Average handling time, like the volume of contacts, must be incorporated into planning by the half hour. Assuming the same average handling time all day for forecasting purposes will not reflect the environment accurately.
Some relatively simple analysis can go a long way toward tightening up your projections. Here are a few important prerequisites for getting this part of your forecast right:
1. Look for patterns. For each answer group, identify how average talk time and average after-call work vary. You may also discover patterns by day of the week, season of the year, billing cycles and marketing campaigns. For a deeper look at average handling time, make separate graphs for average talk time and average after-call work. This will reveal the patterns for each.
2. Train your agents to use work modes consistently. Each agent has an impact on the components of handling time (talk time and after-call work) and, therefore, on the data that will be used in forecasting and planning for future call loads. When the queue is building, it can be tempting to postpone after-call work that should be done at the time of the call. This skews reports, causes planning problems and may lead to increased errors. An important and ongoing training issue is to define ahead of time what type of work should follow contacts and what type of work can wait.
3. Identify the average handling time for different types of contacts. This presupposes that you have defined and categorized contacts by type, that you are accurately tracking contacts based on the categories, and that you have the reporting capability to link average handling time to the categories. A Pareto chart is often the best way to represent this data.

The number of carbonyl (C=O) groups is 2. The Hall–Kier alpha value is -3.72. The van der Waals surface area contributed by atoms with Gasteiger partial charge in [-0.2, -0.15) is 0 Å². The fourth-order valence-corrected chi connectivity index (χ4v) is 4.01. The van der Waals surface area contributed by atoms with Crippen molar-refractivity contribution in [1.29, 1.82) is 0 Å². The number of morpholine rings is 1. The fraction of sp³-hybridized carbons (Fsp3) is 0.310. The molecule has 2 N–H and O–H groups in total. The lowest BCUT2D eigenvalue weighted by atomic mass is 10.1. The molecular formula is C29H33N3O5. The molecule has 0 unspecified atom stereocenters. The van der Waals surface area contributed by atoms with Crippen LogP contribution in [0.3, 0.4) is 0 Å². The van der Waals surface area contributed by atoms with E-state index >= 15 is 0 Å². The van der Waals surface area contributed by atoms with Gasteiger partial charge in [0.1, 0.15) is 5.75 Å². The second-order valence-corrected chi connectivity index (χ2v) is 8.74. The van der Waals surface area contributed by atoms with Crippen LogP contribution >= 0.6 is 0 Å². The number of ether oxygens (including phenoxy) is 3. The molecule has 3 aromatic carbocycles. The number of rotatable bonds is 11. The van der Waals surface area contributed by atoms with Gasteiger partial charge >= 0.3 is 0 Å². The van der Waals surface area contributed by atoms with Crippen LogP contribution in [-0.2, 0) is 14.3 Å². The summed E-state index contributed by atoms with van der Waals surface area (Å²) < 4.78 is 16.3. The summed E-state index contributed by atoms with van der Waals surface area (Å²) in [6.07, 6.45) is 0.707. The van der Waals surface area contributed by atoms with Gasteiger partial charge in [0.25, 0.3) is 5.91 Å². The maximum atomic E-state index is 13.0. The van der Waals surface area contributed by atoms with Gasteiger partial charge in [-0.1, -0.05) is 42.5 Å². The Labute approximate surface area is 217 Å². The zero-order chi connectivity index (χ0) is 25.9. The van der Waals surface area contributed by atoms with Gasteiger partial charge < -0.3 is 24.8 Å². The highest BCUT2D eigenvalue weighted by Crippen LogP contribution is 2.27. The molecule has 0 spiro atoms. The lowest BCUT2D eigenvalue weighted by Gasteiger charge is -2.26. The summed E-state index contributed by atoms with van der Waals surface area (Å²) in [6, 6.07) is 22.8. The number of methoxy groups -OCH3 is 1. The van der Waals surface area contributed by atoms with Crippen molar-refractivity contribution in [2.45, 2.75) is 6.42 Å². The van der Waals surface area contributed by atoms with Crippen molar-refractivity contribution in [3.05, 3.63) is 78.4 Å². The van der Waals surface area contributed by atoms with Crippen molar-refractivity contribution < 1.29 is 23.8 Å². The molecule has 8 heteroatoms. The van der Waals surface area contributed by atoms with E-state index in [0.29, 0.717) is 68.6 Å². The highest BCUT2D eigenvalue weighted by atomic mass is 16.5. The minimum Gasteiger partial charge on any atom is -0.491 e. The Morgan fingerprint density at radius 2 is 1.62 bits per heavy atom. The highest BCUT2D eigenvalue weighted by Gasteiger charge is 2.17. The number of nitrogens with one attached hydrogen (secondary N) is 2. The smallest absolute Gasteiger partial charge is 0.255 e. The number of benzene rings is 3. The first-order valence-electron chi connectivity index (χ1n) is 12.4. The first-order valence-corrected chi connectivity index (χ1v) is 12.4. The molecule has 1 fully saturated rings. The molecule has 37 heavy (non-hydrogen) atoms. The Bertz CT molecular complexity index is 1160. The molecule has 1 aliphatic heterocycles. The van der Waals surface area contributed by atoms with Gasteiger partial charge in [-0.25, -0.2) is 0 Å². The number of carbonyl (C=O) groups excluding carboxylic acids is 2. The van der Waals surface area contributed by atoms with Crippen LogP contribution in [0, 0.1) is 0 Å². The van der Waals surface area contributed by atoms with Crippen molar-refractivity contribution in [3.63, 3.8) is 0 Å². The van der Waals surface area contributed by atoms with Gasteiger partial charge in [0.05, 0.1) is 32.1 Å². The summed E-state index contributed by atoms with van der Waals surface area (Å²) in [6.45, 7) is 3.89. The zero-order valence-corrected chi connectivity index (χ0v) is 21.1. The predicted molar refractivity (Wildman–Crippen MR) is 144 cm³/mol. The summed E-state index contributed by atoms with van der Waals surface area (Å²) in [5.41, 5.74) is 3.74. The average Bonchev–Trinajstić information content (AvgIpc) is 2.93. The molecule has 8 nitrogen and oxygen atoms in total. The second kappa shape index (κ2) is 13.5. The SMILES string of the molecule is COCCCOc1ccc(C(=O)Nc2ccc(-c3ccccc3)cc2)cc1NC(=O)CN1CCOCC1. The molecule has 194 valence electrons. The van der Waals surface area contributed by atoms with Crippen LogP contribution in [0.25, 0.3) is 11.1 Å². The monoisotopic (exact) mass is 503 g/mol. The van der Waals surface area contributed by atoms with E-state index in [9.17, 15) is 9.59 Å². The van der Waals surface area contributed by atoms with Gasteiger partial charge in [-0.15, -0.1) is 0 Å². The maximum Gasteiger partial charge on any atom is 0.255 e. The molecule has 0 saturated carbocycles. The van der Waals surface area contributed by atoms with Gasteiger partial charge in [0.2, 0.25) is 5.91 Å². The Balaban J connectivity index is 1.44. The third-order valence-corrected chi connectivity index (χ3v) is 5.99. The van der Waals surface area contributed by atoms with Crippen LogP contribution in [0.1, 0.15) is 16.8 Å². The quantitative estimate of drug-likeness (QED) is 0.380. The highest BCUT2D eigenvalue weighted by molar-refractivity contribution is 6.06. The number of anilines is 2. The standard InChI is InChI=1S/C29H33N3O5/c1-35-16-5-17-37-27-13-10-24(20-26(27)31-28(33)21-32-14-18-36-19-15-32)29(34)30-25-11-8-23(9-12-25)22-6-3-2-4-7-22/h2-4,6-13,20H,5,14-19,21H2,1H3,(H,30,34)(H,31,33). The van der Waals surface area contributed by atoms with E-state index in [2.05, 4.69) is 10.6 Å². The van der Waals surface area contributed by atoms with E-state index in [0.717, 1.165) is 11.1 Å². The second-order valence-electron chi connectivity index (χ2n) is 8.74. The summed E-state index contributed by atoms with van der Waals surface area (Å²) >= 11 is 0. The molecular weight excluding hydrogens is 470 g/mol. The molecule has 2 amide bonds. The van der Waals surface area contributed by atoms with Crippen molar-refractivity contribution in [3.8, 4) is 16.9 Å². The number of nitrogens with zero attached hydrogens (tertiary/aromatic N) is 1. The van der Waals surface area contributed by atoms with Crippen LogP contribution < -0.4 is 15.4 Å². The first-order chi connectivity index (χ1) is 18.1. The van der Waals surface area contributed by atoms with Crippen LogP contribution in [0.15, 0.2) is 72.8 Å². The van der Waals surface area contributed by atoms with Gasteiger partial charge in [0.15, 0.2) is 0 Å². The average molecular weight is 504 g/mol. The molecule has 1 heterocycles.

You can use this information in a number of ways. For example, when you are forecasting an increase or decrease of a specific type of contact, you will be able to project the impact on average handling time. A marketing campaign will generate certain types of contacts. A new Web-based service or mobile app will likely reduce some types of contacts agents handle (and may increase others). In each case, you’ll be equipped to estimate average handling time.
4. Assess the impact of new agents, languages handled, and process changes. Less-experienced agents often require more time to handle contacts as they learn how to deal with processes, systems, cultures and callers. Further, some languages require more time than others (for example, French takes somewhat longer than German, and Spanish requires more time than English).
Compare average handling time to the experience levels of your agents, languages handled, etc. Doing this will enable you to estimate the impact of these variables on AHT, and will be useful in establishing realistic expectations.
These same steps are recommended, regardless of contact channel. For example, look for patterns in the social contacts you are handling, ensure agents are using work modes consistently, identify the handling time for different kinds of contacts, and assess the impact of new agents and process changes on handling time.
Excerpt from Call Center Management on Fast Forward by Brad Cleveland.